Medical equipment

The innovation of medical and health care equipment requires more attention to safety, and the degree of attention is no less than the electronic equipment used in hospitals. Safety includes many aspects and requires electrical safety. Therefore, when connecting with non-medical communication equipment or other household appliances, high voltage or leakage current will not flow into the human body. Electrical safety is largely ensured by isolation. Isolate and block the electrical path from the main power supply or other medical equipment (such as defibrillators and other equipment generating high voltage) to the equipment power supply.


The main source of unexpected signals in electronic equipment is the power grid. Medical applications must be able to block AC leakage, transients caused by lightning strikes, switch noise, and line fault conditions on 50 Hz to 60 Hz lines. This is not only for medical devices; However, medical equipment has more strict requirements in this regard, and the leakage level depends on the way the equipment is connected to the patient.
The connection between the equipment and the patient must also be isolated, so as to prevent the use of other connections as another circuit when the patient uses multiple medical devices, resulting in unexpected current direction. In addition, if the patient can contact any equipment connected to the safe grounding of the building (such as household appliances or metal bedsteads), the current must not pass through that path. The insulation for patients requires two independent insulation systems, or a single system that has been proved to be equivalent to two systems. This is called double patient protection isolation.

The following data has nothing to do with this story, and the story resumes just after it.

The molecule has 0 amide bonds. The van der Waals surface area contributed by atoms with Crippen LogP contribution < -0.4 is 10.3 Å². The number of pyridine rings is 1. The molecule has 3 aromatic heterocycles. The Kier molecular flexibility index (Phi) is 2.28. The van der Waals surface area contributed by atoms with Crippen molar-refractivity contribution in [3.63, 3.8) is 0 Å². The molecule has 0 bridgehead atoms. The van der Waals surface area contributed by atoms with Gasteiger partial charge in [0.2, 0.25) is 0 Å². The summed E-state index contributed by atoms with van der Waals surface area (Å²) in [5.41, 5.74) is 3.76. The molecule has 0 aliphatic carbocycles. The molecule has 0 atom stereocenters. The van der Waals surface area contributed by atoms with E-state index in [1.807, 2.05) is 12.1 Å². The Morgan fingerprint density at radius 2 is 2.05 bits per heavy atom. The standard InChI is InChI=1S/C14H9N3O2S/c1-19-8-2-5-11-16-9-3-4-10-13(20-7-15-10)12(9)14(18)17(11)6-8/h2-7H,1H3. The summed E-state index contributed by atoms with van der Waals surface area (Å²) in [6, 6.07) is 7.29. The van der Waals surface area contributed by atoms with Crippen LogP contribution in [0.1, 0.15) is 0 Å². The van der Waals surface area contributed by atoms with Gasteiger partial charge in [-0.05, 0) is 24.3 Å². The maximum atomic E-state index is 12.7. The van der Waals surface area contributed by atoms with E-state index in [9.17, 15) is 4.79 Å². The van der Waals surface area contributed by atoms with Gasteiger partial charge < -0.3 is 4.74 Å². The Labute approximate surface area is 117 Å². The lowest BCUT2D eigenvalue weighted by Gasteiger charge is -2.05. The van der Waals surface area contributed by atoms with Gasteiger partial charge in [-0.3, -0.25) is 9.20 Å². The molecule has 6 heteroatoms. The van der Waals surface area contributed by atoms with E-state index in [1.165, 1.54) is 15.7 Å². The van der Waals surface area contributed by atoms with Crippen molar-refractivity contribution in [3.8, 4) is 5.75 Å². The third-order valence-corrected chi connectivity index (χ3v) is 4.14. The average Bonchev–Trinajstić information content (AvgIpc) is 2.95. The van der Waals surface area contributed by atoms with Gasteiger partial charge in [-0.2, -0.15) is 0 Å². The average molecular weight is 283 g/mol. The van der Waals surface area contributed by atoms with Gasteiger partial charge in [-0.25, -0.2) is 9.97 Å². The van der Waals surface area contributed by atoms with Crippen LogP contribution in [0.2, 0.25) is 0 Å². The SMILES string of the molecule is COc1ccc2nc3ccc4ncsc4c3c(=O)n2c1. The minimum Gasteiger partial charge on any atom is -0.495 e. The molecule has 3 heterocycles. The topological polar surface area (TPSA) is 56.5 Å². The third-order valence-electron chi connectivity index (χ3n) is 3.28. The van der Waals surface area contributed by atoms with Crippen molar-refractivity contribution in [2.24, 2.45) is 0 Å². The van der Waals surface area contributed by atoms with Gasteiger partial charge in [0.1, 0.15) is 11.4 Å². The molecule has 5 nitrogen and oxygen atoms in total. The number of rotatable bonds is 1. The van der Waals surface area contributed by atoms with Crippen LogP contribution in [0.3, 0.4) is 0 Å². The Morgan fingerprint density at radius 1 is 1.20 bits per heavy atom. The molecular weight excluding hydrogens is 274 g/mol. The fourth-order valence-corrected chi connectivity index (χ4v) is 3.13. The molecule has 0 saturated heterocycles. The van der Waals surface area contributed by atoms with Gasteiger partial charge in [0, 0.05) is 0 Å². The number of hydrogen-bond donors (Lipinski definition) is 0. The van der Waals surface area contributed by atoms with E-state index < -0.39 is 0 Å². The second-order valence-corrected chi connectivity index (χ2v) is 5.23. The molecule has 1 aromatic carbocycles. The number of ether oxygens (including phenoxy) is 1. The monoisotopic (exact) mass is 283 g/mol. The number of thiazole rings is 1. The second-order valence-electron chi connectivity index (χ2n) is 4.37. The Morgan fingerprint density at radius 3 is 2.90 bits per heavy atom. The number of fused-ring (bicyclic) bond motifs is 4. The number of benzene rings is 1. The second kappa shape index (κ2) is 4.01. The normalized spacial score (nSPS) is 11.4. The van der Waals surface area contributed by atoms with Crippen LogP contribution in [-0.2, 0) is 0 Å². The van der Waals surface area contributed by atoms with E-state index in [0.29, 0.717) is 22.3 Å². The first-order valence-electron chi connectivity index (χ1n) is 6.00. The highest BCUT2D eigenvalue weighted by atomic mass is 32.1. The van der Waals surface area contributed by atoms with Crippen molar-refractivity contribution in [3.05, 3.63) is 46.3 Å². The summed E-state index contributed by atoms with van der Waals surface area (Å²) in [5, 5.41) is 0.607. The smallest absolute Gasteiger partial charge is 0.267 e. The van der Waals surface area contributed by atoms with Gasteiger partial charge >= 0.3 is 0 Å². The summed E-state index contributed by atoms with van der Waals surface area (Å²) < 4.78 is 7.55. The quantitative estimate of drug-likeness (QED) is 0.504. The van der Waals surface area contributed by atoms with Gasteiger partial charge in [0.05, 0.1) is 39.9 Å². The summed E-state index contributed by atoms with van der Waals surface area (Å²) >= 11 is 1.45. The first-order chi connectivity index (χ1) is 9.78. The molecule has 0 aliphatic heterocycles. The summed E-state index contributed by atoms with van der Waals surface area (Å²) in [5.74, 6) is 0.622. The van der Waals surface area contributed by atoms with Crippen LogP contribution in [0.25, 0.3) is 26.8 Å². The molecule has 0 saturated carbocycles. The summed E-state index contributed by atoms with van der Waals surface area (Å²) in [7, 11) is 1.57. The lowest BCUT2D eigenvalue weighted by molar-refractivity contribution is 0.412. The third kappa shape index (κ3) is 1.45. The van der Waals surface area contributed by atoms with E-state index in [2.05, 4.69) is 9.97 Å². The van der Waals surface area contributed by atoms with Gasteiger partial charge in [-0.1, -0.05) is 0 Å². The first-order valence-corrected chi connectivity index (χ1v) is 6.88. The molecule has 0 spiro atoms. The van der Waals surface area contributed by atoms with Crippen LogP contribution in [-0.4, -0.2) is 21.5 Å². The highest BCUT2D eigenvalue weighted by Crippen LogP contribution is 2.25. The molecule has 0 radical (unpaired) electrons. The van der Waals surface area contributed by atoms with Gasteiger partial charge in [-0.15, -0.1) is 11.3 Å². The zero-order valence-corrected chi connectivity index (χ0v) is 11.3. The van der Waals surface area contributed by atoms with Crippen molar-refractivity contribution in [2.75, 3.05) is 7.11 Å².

Typical home healthcare electronic devices need to communicate with other medical devices or existing home electronic facilities. It should be able to meet the privacy and security requirements and ensure that information is not intercepted or destroyed. It shall meet the leakage and safety requirements in IEC60601. Generally, the electrical connection needs to provide dual patient protection, with a rated withstand voltage of 4kV and very low capacitive leakage and anti-defibrillation rated performance.
The most reliable way to achieve communication is to use wired isolation interface. It has the stability of wired interface; It can also provide power through the built-in isolated DC-DC converter. It supports high-speed upload and download, and can be used when the device is connected to the patient. The wired interface does not need to encrypt data, reducing the processor overhead. Software maintenance can also be completed while the equipment is working. The interface can also be set to realize real-time remote monitoring at high data rate. For example, doctors can obtain ECG remotely when patients need routine follow-up. The isolation of these interfaces traditionally relies on devices such as optical couplers, which have speed limitations and poor integration capability. In new applications, medical grade digital isolators are replacing optical couplers, without these limitations.
The defibrillator in Figure 1 has several different interfaces and uses a variety of isolation technologies, so it is a good example to check the isolated communication interface. The device must use ECG to monitor the patient's heart activity in order to determine whether to perform defibrillation. The ECG data path must be isolated from the high-voltage part of the defibrillator, so that sensitive ECG electronic devices will not be fused when electric shock is applied to the patient. Internal isolation can be achieved through isolation grid driver and digital isolator. The device can also integrate Ethernet interface to monitor the status when the device is idle on the wall; Ethernet is mechanically interlocked, so it cannot be used when the defibrillator is removed from the wall. Similarly, the battery charging system is also connected to the wall and interlocked. The last function to be isolated is the communication port, which allows downloading ECG and defibrillation data for doctors to view and analyze. This connection generally isolates the USB interface, so data can be obtained without disconnecting the device from the patient.

Figure 1



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